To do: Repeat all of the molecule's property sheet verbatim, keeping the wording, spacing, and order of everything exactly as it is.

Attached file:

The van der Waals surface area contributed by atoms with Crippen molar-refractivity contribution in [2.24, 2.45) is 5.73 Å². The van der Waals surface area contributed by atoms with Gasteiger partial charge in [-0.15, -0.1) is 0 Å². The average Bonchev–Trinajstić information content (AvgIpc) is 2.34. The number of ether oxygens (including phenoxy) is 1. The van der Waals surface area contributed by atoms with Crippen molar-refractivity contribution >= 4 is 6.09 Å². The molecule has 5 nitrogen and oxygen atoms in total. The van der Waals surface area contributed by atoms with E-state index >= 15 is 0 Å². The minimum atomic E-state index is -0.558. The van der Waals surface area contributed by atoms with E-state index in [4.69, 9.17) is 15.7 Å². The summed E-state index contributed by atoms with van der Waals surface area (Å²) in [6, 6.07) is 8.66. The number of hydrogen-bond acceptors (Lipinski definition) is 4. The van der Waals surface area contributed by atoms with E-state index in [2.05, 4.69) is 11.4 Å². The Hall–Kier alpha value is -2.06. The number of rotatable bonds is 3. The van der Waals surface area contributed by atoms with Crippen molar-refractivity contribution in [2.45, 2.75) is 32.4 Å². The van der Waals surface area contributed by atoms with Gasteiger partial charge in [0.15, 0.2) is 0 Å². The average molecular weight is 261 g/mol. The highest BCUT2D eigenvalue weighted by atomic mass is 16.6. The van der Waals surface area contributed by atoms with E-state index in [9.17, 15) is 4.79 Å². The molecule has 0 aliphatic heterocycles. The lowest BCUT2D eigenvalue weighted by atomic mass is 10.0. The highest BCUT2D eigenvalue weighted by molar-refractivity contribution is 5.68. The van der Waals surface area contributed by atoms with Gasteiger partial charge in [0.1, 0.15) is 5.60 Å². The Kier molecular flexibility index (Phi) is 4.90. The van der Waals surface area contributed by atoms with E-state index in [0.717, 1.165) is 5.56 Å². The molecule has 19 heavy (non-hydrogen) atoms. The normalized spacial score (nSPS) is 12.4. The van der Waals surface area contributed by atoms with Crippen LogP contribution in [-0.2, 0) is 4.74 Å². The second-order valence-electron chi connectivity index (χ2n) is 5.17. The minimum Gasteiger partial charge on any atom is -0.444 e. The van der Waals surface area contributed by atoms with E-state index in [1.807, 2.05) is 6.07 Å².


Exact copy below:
The van der Waals surface area contributed by atoms with Crippen molar-refractivity contribution in [2.24, 2.45) is 5.73 Å². The van der Waals surface area contributed by atoms with Gasteiger partial charge in [-0.15, -0.1) is 0 Å². The average Bonchev–Trinajstić information content (AvgIpc) is 2.34. The number of ether oxygens (including phenoxy) is 1. The van der Waals surface area contributed by atoms with Crippen molar-refractivity contribution >= 4 is 6.09 Å². The molecule has 5 nitrogen and oxygen atoms in total. The van der Waals surface area contributed by atoms with E-state index >= 15 is 0 Å². The minimum atomic E-state index is -0.558. The van der Waals surface area contributed by atoms with E-state index in [4.69, 9.17) is 15.7 Å². The summed E-state index contributed by atoms with van der Waals surface area (Å²) in [6, 6.07) is 8.66. The number of hydrogen-bond acceptors (Lipinski definition) is 4. The van der Waals surface area contributed by atoms with E-state index in [2.05, 4.69) is 11.4 Å². The Hall–Kier alpha value is -2.06. The number of rotatable bonds is 3. The van der Waals surface area contributed by atoms with Crippen molar-refractivity contribution in [2.45, 2.75) is 32.4 Å². The van der Waals surface area contributed by atoms with Gasteiger partial charge in [0.15, 0.2) is 0 Å². The average molecular weight is 261 g/mol. The highest BCUT2D eigenvalue weighted by atomic mass is 16.6. The van der Waals surface area contributed by atoms with E-state index in [9.17, 15) is 4.79 Å². The molecule has 0 aliphatic heterocycles. The lowest BCUT2D eigenvalue weighted by atomic mass is 10.0. The highest BCUT2D eigenvalue weighted by molar-refractivity contribution is 5.68. The van der Waals surface area contributed by atoms with Gasteiger partial charge in [0.1, 0.15) is 5.60 Å². The Kier molecular flexibility index (Phi) is 4.90. The van der Waals surface area contributed by atoms with E-state index in [0.717, 1.165) is 5.56 Å². The molecule has 19 heavy (non-hydrogen) atoms. The normalized spacial score (nSPS) is 12.4. The van der Waals surface area contributed by atoms with Crippen LogP contribution in [-0.2, 0) is 4.74 Å². The second-order valence-electron chi connectivity index (χ2n) is 5.17. The minimum Gasteiger partial charge on any atom is -0.444 e. The van der Waals surface area contributed by atoms with E-state index in [1.807, 2.05) is 6.07 Å².